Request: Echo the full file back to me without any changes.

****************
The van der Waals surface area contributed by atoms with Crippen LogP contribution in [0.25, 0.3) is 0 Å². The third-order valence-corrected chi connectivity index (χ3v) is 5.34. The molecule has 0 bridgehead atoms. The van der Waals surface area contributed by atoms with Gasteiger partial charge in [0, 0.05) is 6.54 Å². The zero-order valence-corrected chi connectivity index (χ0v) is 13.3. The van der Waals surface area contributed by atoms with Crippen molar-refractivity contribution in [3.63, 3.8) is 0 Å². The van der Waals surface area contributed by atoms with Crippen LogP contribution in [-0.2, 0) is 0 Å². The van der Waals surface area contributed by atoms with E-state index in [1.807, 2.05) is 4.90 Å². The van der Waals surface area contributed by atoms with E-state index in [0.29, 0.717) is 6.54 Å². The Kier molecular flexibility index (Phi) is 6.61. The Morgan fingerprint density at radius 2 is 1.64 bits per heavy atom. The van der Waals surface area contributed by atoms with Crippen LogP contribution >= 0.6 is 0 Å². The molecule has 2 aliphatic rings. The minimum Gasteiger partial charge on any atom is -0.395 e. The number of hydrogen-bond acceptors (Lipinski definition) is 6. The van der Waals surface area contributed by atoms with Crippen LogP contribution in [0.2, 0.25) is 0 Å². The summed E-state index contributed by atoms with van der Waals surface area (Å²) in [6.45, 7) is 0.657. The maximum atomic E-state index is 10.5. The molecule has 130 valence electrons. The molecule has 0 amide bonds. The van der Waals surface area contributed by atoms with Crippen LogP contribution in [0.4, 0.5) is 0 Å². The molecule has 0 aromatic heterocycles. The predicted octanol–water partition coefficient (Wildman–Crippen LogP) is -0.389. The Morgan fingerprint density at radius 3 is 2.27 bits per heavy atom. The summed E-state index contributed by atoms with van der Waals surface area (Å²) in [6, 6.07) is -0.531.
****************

The van der Waals surface area contributed by atoms with Crippen LogP contribution in [0.25, 0.3) is 0 Å². The third-order valence-corrected chi connectivity index (χ3v) is 5.34. The molecule has 0 bridgehead atoms. The van der Waals surface area contributed by atoms with Gasteiger partial charge in [0, 0.05) is 6.54 Å². The zero-order valence-corrected chi connectivity index (χ0v) is 13.3. The van der Waals surface area contributed by atoms with Crippen molar-refractivity contribution in [3.63, 3.8) is 0 Å². The van der Waals surface area contributed by atoms with Crippen LogP contribution in [-0.2, 0) is 0 Å². The van der Waals surface area contributed by atoms with E-state index in [1.807, 2.05) is 4.90 Å². The van der Waals surface area contributed by atoms with E-state index in [0.29, 0.717) is 6.54 Å². The Kier molecular flexibility index (Phi) is 6.61. The Morgan fingerprint density at radius 2 is 1.64 bits per heavy atom. The van der Waals surface area contributed by atoms with Crippen LogP contribution >= 0.6 is 0 Å². The molecule has 2 aliphatic rings. The minimum Gasteiger partial charge on any atom is -0.395 e. The number of hydrogen-bond acceptors (Lipinski definition) is 6. The van der Waals surface area contributed by atoms with Crippen LogP contribution in [0.2, 0.25) is 0 Å². The summed E-state index contributed by atoms with van der Waals surface area (Å²) in [6.45, 7) is 0.657. The maximum atomic E-state index is 10.5. The molecule has 130 valence electrons. The molecule has 0 amide bonds. The van der Waals surface area contributed by atoms with Crippen LogP contribution in [0.4, 0.5) is 0 Å². The molecule has 0 aromatic heterocycles. The predicted octanol–water partition coefficient (Wildman–Crippen LogP) is -0.389. The Morgan fingerprint density at radius 3 is 2.27 bits per heavy atom. The summed E-state index contributed by atoms with van der Waals surface area (Å²) in [6, 6.07) is -0.531.